KAI RYSSDAL: Higher oil royalties or not, House Democrats are putting the finishing touches on an energy package that isn’t likely to pull any punches. From the Marketplace Sustainability Desk, Sam Eaton has this look at what’s in store for Big Oil.
SAM EATON: Being an oil company right now is a little like being a corporate version of the Hollywood socialite, Paris Hilton. Fat with cash, easy to hate. In Washington, Big Oil has become a target newly empowered Democratic lawmakers — including Harry Reid, Steny Hoyer and John Kerry — can’t resist.
HARRY REID: For too long our country’s energy policy has had only one concern: oil company profits.
STENY HOYER: We’re gonna make sure that we’re not subsidizing oil companies.
JOHN KERRY: There is simply no way to drill our way out of this crisis, we have to invent our way out of it.
One the first casualties in the House Democrats’ energy package due out next week is likely to be the repeal of a 2004 tax cut for the oil industry. Representative Jim McDermott introduced a similar proposal last year that failed. He says this time around the voters have spoken.
JIM MCDERMOTT: Well, this is a downpayment given to us by the American people to make change in the society. And one of the areas that we have to deal with is our addiction to oil.
House democrats hope to divert billions of dollars into a renewable energy fund by rolling back subsidies for Big Oil — everything from the $10 billion in fudged royalty payments to the billion dollars of oil incentives built into the 2005 Energy Policy Act.
Critics of the Democrats’ plan have expressed doubts that anything other than rhetoric will come of this. Former Democratic Representative Phil Sharp now heads the D.C. think tank, Resources for the Future. He says the oil industry may not get off the hook that easily.
PHIL SHARP: If the House adopts real proposals over those 100 hours, those are ready for action then in the U.S. Senate. In the past, that would have taken months to have gotten to that stage. So I don’t think one can trivialize this.
House Democrats have yet to determine how the renewable energy fund would be used. The challenge, Sharp says, is making sure the policies they set in place are the right ones. First on Sharp’s list is capping carbon dioxide emissions, the main contributor to global warming. He says that would put a higher price tag on burning fossil fuels, driving market forces to come up with the most cost-effective alternatives.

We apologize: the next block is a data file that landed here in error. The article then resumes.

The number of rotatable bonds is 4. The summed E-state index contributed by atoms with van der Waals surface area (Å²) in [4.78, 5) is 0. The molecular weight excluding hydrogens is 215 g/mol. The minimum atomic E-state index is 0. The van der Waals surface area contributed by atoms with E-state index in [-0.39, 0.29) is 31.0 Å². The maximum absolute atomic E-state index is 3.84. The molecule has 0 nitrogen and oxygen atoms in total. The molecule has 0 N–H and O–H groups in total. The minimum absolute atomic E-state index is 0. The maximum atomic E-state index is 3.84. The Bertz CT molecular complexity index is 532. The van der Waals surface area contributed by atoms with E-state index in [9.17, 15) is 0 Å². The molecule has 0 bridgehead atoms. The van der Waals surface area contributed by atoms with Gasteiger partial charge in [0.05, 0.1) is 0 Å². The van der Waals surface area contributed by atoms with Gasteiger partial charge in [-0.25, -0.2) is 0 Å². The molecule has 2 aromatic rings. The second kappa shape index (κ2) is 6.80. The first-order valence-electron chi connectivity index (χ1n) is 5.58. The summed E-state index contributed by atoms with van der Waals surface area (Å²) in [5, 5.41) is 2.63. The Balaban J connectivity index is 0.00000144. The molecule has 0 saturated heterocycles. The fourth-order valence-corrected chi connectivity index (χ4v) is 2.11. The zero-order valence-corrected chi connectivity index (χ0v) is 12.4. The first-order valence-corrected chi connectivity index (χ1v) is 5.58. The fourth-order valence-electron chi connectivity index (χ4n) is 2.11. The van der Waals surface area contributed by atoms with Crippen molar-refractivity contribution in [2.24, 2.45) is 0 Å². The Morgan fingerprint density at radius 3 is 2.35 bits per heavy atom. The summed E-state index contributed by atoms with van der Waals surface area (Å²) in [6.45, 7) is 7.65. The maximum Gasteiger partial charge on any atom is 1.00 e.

But Big Oil’s lobbying group, the American Petroleum Institute, is crying foul. The Institute’s chief economist, John Felmy, compares Democrats’ efforts to recover royalties from the botched lease sales to places like Russia and Latin America where contracts aren’t always honored.
JOHN FELMY: This is not Bolivia. This is the United States of America that we rely on contracts and we rely on agreements between two parties. We think it’s wrong to force renegotiations.
Felmy also believes Congress’s attacks on oil subsidies are misguided. He says the oil industry only receives about a billion dollars in direct subsidies. As for the tens of billions of dollars in tax breaks and waived royalty payments? Doesn’t count.
FELMY: They’re incentives to take massive risk in drilling in thousands of feet of water and possibly coming up with nothing. You need to incentivize industry because, ultimately, we have to do prudent things for our shareholders.
But a semantic debate over the difference between subsidies and incentives isn’t likely to be the biggest battle the House Dems energy plan sparks. Some Democratic leaders are calling for hearings on how to best divvy up the billions of dollars that would go into the alternative energy fund. And that’s a move that’s likely to set off a feeding frenzy among the different renewable energy camps.
I’m Sam Eaton for Marketplace.